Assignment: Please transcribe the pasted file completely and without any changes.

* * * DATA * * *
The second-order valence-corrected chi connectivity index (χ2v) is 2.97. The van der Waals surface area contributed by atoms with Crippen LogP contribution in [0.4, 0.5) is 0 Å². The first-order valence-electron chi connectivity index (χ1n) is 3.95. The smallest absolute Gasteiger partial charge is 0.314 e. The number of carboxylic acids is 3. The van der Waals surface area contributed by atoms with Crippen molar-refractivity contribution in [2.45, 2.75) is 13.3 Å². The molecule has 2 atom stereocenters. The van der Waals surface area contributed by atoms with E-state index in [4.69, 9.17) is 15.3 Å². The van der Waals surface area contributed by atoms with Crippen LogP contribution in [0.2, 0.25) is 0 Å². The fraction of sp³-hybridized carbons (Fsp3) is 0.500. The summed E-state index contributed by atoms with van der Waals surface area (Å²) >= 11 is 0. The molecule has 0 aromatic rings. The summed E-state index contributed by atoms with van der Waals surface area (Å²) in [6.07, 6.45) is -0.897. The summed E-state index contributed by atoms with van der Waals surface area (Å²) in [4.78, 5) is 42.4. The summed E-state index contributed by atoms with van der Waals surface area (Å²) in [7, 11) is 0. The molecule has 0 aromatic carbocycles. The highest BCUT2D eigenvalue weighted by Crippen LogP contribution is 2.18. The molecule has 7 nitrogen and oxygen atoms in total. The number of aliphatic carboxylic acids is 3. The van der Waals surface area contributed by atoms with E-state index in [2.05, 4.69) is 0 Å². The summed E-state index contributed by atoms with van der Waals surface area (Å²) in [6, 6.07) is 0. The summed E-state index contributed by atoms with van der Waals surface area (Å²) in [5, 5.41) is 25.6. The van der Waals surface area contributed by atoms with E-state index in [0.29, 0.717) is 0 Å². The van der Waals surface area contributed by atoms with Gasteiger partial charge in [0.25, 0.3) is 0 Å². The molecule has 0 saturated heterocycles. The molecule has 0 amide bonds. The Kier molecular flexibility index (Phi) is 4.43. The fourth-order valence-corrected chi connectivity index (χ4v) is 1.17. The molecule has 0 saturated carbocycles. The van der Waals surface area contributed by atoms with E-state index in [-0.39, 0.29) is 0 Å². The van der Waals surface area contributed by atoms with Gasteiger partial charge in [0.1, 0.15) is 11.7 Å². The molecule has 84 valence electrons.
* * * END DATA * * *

The second-order valence-corrected chi connectivity index (χ2v) is 2.97. The van der Waals surface area contributed by atoms with Crippen LogP contribution in [0.4, 0.5) is 0 Å². The first-order valence-electron chi connectivity index (χ1n) is 3.95. The smallest absolute Gasteiger partial charge is 0.314 e. The number of carboxylic acids is 3. The van der Waals surface area contributed by atoms with Crippen molar-refractivity contribution in [2.45, 2.75) is 13.3 Å². The molecule has 2 atom stereocenters. The van der Waals surface area contributed by atoms with E-state index in [4.69, 9.17) is 15.3 Å². The van der Waals surface area contributed by atoms with Crippen LogP contribution in [0.2, 0.25) is 0 Å². The fraction of sp³-hybridized carbons (Fsp3) is 0.500. The summed E-state index contributed by atoms with van der Waals surface area (Å²) >= 11 is 0. The molecule has 0 aromatic rings. The summed E-state index contributed by atoms with van der Waals surface area (Å²) in [6.07, 6.45) is -0.897. The summed E-state index contributed by atoms with van der Waals surface area (Å²) in [4.78, 5) is 42.4. The summed E-state index contributed by atoms with van der Waals surface area (Å²) in [7, 11) is 0. The molecule has 0 aromatic carbocycles. The highest BCUT2D eigenvalue weighted by Crippen LogP contribution is 2.18. The molecule has 7 nitrogen and oxygen atoms in total. The number of aliphatic carboxylic acids is 3. The van der Waals surface area contributed by atoms with E-state index in [2.05, 4.69) is 0 Å². The summed E-state index contributed by atoms with van der Waals surface area (Å²) in [6, 6.07) is 0. The summed E-state index contributed by atoms with van der Waals surface area (Å²) in [5, 5.41) is 25.6. The van der Waals surface area contributed by atoms with E-state index in [0.29, 0.717) is 0 Å². The van der Waals surface area contributed by atoms with Gasteiger partial charge in [0.25, 0.3) is 0 Å². The molecule has 0 saturated heterocycles. The molecule has 0 amide bonds. The Kier molecular flexibility index (Phi) is 4.43. The fourth-order valence-corrected chi connectivity index (χ4v) is 1.17. The molecule has 0 saturated carbocycles. The van der Waals surface area contributed by atoms with E-state index in [-0.39, 0.29) is 0 Å². The van der Waals surface area contributed by atoms with Gasteiger partial charge in [0.1, 0.15) is 11.7 Å². The molecule has 84 valence electrons.